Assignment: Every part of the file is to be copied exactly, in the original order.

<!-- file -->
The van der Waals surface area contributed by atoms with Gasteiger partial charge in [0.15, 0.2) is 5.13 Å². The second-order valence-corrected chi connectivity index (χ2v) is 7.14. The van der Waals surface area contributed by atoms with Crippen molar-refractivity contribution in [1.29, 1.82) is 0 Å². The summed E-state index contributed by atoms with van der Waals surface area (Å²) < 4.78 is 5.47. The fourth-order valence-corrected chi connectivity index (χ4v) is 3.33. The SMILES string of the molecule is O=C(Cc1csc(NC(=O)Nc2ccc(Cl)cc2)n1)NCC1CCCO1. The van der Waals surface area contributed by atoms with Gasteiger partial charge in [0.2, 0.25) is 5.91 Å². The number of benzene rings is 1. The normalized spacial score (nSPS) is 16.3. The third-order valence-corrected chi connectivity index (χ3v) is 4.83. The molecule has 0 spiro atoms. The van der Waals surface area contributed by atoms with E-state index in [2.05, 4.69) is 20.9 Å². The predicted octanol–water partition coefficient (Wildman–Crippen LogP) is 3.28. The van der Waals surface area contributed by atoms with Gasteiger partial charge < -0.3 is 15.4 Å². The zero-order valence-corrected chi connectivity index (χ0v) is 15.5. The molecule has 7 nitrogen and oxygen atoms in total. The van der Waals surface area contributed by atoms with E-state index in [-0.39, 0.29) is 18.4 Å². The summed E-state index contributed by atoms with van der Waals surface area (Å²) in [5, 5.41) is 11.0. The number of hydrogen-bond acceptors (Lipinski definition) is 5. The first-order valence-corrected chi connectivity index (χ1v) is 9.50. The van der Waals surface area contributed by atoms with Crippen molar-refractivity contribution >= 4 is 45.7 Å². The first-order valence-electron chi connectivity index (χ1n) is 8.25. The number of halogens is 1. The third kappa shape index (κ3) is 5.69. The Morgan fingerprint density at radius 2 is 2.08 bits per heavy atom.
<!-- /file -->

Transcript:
The van der Waals surface area contributed by atoms with Gasteiger partial charge in [0.15, 0.2) is 5.13 Å². The second-order valence-corrected chi connectivity index (χ2v) is 7.14. The van der Waals surface area contributed by atoms with Crippen molar-refractivity contribution in [1.29, 1.82) is 0 Å². The summed E-state index contributed by atoms with van der Waals surface area (Å²) < 4.78 is 5.47. The fourth-order valence-corrected chi connectivity index (χ4v) is 3.33. The SMILES string of the molecule is O=C(Cc1csc(NC(=O)Nc2ccc(Cl)cc2)n1)NCC1CCCO1. The van der Waals surface area contributed by atoms with Gasteiger partial charge in [0.2, 0.25) is 5.91 Å². The number of benzene rings is 1. The normalized spacial score (nSPS) is 16.3. The third-order valence-corrected chi connectivity index (χ3v) is 4.83. The molecule has 0 spiro atoms. The van der Waals surface area contributed by atoms with E-state index in [2.05, 4.69) is 20.9 Å². The predicted octanol–water partition coefficient (Wildman–Crippen LogP) is 3.28. The van der Waals surface area contributed by atoms with Gasteiger partial charge < -0.3 is 15.4 Å². The zero-order valence-corrected chi connectivity index (χ0v) is 15.5. The molecule has 7 nitrogen and oxygen atoms in total. The van der Waals surface area contributed by atoms with E-state index in [-0.39, 0.29) is 18.4 Å². The summed E-state index contributed by atoms with van der Waals surface area (Å²) in [5, 5.41) is 11.0. The number of hydrogen-bond acceptors (Lipinski definition) is 5. The first-order valence-corrected chi connectivity index (χ1v) is 9.50. The van der Waals surface area contributed by atoms with Crippen molar-refractivity contribution >= 4 is 45.7 Å². The first-order valence-electron chi connectivity index (χ1n) is 8.25. The number of halogens is 1. The third kappa shape index (κ3) is 5.69. The Morgan fingerprint density at radius 2 is 2.08 bits per heavy atom.